How To Evaluate A Potential Employer Before Making A Job Change

These are uncertain times with global inflation, political turmoil and rising interest rates. And with many companies embarking on austerity measures, job offers are being withdrawn before employees even get to work their first day. So you may be wondering whether you should stay in a stable, albeit unsatisfying, job or consider changing jobs. It’s not an easy decision.

But changing jobs still has its perks. According to Pew Research, the typical American who changed jobs from April 2021 to March 2022 saw their real wages rise 9.7% from a year earlier. This happened despite an increase in the inflation rate. In contrast, less than half (47%) of those who stayed with the same employer experienced an increase in real income.

While this is still a job-seeker market, it pays to be cautious and prepared. There are ways to mitigate the risk by doing a thorough research on your potential employer before making a job change. These tips will help you conduct your due diligence so you can approach the process with knowledge and clarity.

Examine the corporate culture

Ideally, you would like to work for an organization whose corporate culture aligns with your values. An organization’s website is an excellent place to start. The mission statement gives you an insight into the values ​​and priorities of the company. Use social media sites like LinkedIn to connect and message current or former employees. You can also broaden your search to check out sites like Glassdoor, Indeed, and Comparably. Also, be aware of how you were treated during the interview and listen to your intuition. If invited for an onsite interview, arrive early so you can observe the area. Then try to get a sense of the general energy in the office and see how people interact. Try to make sure it’s the kind of place that inspires you to do your best work every day.

Ask the tough questions

Asking intelligent questions is crucial during the interview process. Some examples are:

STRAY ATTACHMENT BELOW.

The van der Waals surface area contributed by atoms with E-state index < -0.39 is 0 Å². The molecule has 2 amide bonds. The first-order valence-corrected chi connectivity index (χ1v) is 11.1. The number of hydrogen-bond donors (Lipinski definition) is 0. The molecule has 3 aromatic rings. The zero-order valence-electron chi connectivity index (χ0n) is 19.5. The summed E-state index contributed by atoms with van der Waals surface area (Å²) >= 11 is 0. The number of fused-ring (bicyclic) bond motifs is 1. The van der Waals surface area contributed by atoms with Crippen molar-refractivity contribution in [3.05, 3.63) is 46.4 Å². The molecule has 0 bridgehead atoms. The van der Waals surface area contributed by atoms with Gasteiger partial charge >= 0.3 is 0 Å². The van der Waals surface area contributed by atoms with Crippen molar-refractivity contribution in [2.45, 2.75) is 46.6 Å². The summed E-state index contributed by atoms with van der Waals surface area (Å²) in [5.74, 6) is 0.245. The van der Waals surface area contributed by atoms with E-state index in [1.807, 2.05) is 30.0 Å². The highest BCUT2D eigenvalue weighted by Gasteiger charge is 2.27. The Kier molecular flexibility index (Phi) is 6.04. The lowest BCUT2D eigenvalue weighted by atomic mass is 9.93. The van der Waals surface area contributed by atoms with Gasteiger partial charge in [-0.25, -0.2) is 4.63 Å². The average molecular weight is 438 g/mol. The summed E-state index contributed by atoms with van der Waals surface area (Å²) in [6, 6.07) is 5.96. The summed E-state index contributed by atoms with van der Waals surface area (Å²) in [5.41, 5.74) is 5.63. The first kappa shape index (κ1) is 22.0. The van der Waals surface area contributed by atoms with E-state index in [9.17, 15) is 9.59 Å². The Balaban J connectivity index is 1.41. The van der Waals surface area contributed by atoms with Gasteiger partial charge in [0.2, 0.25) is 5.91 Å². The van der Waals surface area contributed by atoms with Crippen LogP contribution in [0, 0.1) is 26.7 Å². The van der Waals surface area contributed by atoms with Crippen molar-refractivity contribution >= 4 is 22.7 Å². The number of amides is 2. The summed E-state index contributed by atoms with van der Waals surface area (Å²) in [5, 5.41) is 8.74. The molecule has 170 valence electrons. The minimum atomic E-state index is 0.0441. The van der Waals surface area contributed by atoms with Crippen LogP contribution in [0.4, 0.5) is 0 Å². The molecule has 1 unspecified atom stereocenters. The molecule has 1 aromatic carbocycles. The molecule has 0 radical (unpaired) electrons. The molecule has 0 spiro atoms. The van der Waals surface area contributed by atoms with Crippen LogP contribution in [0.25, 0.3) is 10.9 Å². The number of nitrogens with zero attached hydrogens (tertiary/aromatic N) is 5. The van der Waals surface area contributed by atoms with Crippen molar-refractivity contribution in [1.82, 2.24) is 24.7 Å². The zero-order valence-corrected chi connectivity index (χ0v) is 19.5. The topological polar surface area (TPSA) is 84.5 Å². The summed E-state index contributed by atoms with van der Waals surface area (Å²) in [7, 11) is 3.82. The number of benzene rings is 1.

• How is the company adapting in these economically challenging times?
  • Are there concerns about layoffs or hiring freezes in the future?
  • What are the key milestones the company needs to achieve in the next year?
  • Where do you see the company in five years?
  • What stock option or stock incentive programs does the company have?

Make sure the company is as transparent as possible. For example, if the team is unable to answer questions about funding or requires you to make a financial investment before joining, these could be important red flags.

Research financial performance

If you’re thinking of joining a public company, you’re in luck. There’s no shortage of financial information at your fingertips. You can search the EDGAR database, which gives you free access to common documents filed with the SEC, including annual and quarterly reports. It’s a bit trickier for private companies and startups. First, find out how the company is funded. If they’re backed by a reputable venture capital firm, that’s usually a good sign. There are also subscription databases like Crunchbase, which provide data and analysis on startups, investors, and incubators. Finally, Dun & Bradstreet is a good source of information on private organizations, although the amount of data will vary from company to company.

Look at the leadership team

Before making a job change, it’s important to research the executive team—especially if you’re interviewing at a startup. First, find out about the CEO’s track record at other companies. Make sure they have a focused vision, a strategic plan, and adequate resources. Ask yourself questions like:

  • Are they honest, straight forward and real?
  • What is their leadership style and how do they act under pressure?
  • If it’s a startup, have there been other successful exits?

A strong leader should be able to achieve short-term goals without compromising long-term strategy.

Connect with employees and customers

If you know a current or former employee, it’s a good idea to contact them. One of the best ways to learn about a company is to talk to people who can give you real-life insights. Another idea is to contact current customers to see how satisfied they are with the product or service. You can learn a lot about how the organization manages its people based on how it treats customers. The more information you can gather, the less risk there is when changing jobs.

The most important thing to remember is that the recruitment process is not a one-way street. They rate the company the same way they rate you. Before making a job change, take these steps to research a potential employer. That way, you can mitigate your risk, make an informed decision, and ultimately set yourself up for long-term professional success.


Feeling stuck and not sure if it’s time to make a career change? Download my free guide: 5 signs it’s time for a bold career change!

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